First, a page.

SACRAMENTO, Calif. (KTXL) — A mother was found suitable for parole after she told her son to “handle” her husband in 2008, the office of Stanislaus County Attorney Birgit Fladager announced Friday.
Carol Laverne Harris, 64, of Modesto was granted parole during a hearing on April 7 held at Central California’s Women’s Facility in Chowchilla, the DA’s office said.
According to prosecutors, Harris told her son Dasheme Hosley on Aug. 30 2008 to “come to handle” her then-husband Karl Johnson, telling him that Johnson put his hands on her during an argument.
The DA said Hosley has a prior “violent criminal record” and “propensity” for violence.
Prosecutors said Harris hid Johnson’s car keys when he tried to leave to allow her son to make the trip to her home in Modesto from the Bay Area.
When Hosley arrived, Harris told Johnson to answer the door and then her son shot and killed him, as she stood a few feet away, the DA said.
After deliberations, the board granted Harris parole, saying that she did not pose an “unreasonable risk” to public safety and she didn’t have any violations during her time in prison. The board said Harris actively participated in multiple programs for substance abuse, AA/NA, anger management, vocational training, and college course.
“The commissioners also felt that Harris had expressed significant insight into the causes of her criminal behavior and had a release plan which included transitional housing, family support and employment that mitigated any safety risk she may pose to the community,” the DA’s press release said.
It was Harris’ second parole hearing after she was previously denied in 2020.
During the parole hearing, the DA said Stanislaus County special prosecutor Holly MacKinnon argued against Harris’ release and for continued confinement. MacKinnon’s argument for confinement included Harris’ second-degree murder offense, her lack of “credibility,” and prior record, the DA said.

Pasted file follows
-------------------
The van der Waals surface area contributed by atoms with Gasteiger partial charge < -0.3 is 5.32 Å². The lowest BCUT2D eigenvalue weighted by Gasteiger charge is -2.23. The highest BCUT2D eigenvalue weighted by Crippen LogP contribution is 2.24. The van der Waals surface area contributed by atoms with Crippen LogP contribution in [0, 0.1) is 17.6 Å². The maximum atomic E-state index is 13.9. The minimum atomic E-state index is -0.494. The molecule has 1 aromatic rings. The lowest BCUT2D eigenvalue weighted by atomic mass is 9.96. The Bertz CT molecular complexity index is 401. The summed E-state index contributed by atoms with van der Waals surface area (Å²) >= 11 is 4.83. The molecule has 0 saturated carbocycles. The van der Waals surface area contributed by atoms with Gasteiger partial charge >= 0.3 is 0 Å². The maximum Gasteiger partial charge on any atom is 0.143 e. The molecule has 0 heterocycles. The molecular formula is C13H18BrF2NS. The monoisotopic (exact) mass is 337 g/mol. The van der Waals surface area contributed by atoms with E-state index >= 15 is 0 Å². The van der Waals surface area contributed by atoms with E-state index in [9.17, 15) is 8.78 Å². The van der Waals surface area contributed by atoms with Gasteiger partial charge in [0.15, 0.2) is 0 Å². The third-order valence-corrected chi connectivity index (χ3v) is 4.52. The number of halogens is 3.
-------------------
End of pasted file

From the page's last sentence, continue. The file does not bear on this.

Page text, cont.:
Prosecutors said Johnson’s ex-wife, daughter, and son appeared at Harris’ hearing and gave statements to the board.
“Mr. Johnson’s daughter shared the traumatic effect her father’s death had on her childhood and her family,” the DA’s office said in a press release. “She was adamantly against Harris’s release and believes Harris is still manipulative deceitful and lacks remorse.”
According to the DA, the board’s decision moves to the Decision Review Unit, which has 120 days to review the grant of parole.
If the parole is approved, Gov. Gavin Newsom will have 30 days to reverse, modify, refer to a full board session or let the parole stand.
Harris was convicted of second-degree murder by a jury a Stanislaus County Superior Court on Oct. 22, 2010. There were attempts to reduce her conviction to manslaughter and a new trial, but both of those were denied, the DA said.
During a trial, witnesses testified that Harris was the aggressor that night and not Johnson, prosecutors said.
Harris was later sentenced to 15 years to life in state prison on April 17, 2012, and an appellate court upheld the conviction in 2014.
In a separate trial, Hosley was convicted of first-degree murder, and personal use of a firearm and prior convictions were found to be true, the DA said. Hosley was later sentenced to 80 years to life in state prison.